Sen. Wyden: Days of Considering Edge Platforms Neutral Are Over

Trying to determine online friend from foe, and who makes that call, is an enormous, perhaps impossible task, and implicates both online and traditional news and information outlets. But the problem starts with non-neutral social media platforms.

That was a big takeaway from the Hill Wednesday (Aug. 1).

"I just want to be clear, as the author of Sec. 230 [of the Communications Decency Act], the days when these 'pipes' are considered neutral are over because the whole point of 230 was to have a shield and a sword, and the sword hasn't been used," Sen. Ron Wyden (D-Ore.) said at a Senate Intelligence Committee hearing Wednesday. 

Section 230 provides liability carve-outs for the content posted on social media platforms like Twitter and Facebook (the "pipes" in this case a designation more often reserved for ISPs, which are regulated) under the theory they were simply the online public square for those ideas and that to make them liable would blow up their business model. 

While it looks more like NRA content, this graphic was a Facebook meme from Russian-backed IRA and was the most-shared post on Facebook March 9, 2016, with 986,203 engagements.

While it looks more like NRA content, this graphic was a Facebook meme from Russian-backed IRA and was the most-shared post on Facebook March 9, 2016, with 986,203 engagements.

The witnesses for the Intelligence Committee hearing on "foreign influence operations and their use of social media platforms" did not include any of the major social platforms being discussed. They were instead academics and researchers: Dr. Todd Helmus, senior behavioral scientist, RAND Corp.; Renee DiResta, director of research, New Knowledge; John Kelly, CEO, Graphika; Laura Rosenberger, director, Alliance for Securing Democracy at The German Marshall Fund of the United States; and Dr. Philip Howard, director, Oxford Internet Institute.

Rosenberger echoed the idea of edge provider non-neutrality: "These platforms are not neutral pipes. Information is not being served up without some kind of algorithm deciding, for most of the platforms, what is served up at the top."

Sen. Richard Burr (R-N.C.), chair of the committee, said nothing less than the integrity of democratic institutions is at stake. Burr summed up the challenge, asking, "How do you keep the good while getting rid of the bad?" 

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Burr said that was the fundamental question before not just the committee but the American people. He called it a complex problem that "intertwines" First Amendment freedoms, corporate responsibility, regulations, and the right of innovators to profit from their innovation.

Sen. James Risch (R-Idaho) said he thought the takeaway from all the testimony was how difficult the problem is. "We know the problem," he said. "We have bad [foreign] actors putting out bad information. The difficulty is segregating those people from Americans who have the right to do this, whether or not it is disgusting or untrue or with a bad motive. It is protected by the First Amendment."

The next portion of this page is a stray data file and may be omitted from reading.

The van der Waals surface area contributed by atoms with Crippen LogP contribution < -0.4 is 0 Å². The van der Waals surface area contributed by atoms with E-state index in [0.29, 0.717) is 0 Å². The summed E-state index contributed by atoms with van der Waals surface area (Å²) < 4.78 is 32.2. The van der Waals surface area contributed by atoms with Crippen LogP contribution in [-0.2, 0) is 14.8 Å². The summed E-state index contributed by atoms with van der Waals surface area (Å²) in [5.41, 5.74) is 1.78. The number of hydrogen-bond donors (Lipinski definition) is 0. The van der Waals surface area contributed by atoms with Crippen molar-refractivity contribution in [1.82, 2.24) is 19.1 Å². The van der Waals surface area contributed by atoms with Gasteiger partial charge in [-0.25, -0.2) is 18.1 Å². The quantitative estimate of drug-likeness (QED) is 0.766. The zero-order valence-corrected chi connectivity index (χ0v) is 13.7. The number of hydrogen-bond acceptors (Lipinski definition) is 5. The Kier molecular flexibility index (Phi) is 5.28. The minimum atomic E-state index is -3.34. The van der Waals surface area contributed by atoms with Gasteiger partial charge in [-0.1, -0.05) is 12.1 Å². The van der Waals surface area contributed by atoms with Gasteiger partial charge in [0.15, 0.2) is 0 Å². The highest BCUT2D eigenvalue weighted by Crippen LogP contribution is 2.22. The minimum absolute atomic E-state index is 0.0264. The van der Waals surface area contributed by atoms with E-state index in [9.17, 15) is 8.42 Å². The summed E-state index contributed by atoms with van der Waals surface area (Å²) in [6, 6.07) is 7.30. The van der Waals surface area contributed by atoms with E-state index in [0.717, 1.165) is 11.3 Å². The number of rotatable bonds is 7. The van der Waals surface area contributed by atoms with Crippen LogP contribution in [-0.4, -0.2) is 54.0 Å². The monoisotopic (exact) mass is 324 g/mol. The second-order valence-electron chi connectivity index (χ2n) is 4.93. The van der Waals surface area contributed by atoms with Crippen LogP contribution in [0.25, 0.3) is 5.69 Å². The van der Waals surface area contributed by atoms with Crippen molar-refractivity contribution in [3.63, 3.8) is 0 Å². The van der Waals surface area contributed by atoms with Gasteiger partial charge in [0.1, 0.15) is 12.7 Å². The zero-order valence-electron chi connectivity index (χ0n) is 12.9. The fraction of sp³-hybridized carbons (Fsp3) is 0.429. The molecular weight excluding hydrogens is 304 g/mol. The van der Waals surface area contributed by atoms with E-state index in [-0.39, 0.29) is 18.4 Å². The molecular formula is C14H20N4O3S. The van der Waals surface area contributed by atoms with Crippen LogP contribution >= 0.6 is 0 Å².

Who decides who are the bad actors, he asked, and how do you protect the anonymity of, say, activists in authoritarian regimes while trying to fight bad actors? 

"How in the world do you do this?" Risch said. "The takeaway here has got to be that this is just an enormous, if not an impossible, thing."

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Sen. Susan Collins (R-Maine) pointed out that the traditional media were also part of the problem, unwittingly amplifying fake news and social media posts.

Rosenberger agreed. She pointed out that a Twitter account created by Russian meddler IRA focused on the NFL "take a knee" controversy had been cited by more than a dozen major news outlets, including the BBC, Huffington Post and Wired.

Collins said reading about such posts in credible sources make people more likely to believe them.

Sen. Mark Warner (D-Va.), vice chair of the Intelligence Committee, took aim at the edge, as well, but took some of the edge off.

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"All the evidence this Committee has seen to date suggests that the platform companies – namely, Facebook, Instagram, Twitter, Google and YouTube – still have a lot of work to do," Warner said, but then added, sounding like a parent disciplining an unruly child, "I’ve been hard on them – that’s true. But it’s because I know they can do better to protect our democracy. They have the creativity, expertise, resources and technological
capability to get ahead of these malicious actors."

And while Wednesday's hearing focused on academics and researchers, Warner said executives from Facebook, Twitter and Google will be in attendance for a hearing Sept. 5 to provide "the plans they have in place, to press them to do more, and to work together to address this challenge."

John Eggerton

Contributing editor John Eggerton has been an editor and/or writer on media regulation, legislation and policy for over four decades, including covering the FCC, FTC, Congress, the major media trade associations, and the federal courts. In addition to Multichannel News and Broadcasting + Cable, his work has appeared in Radio World, TV Technology, TV Fax, This Week in Consumer Electronics, Variety and the Encyclopedia Britannica.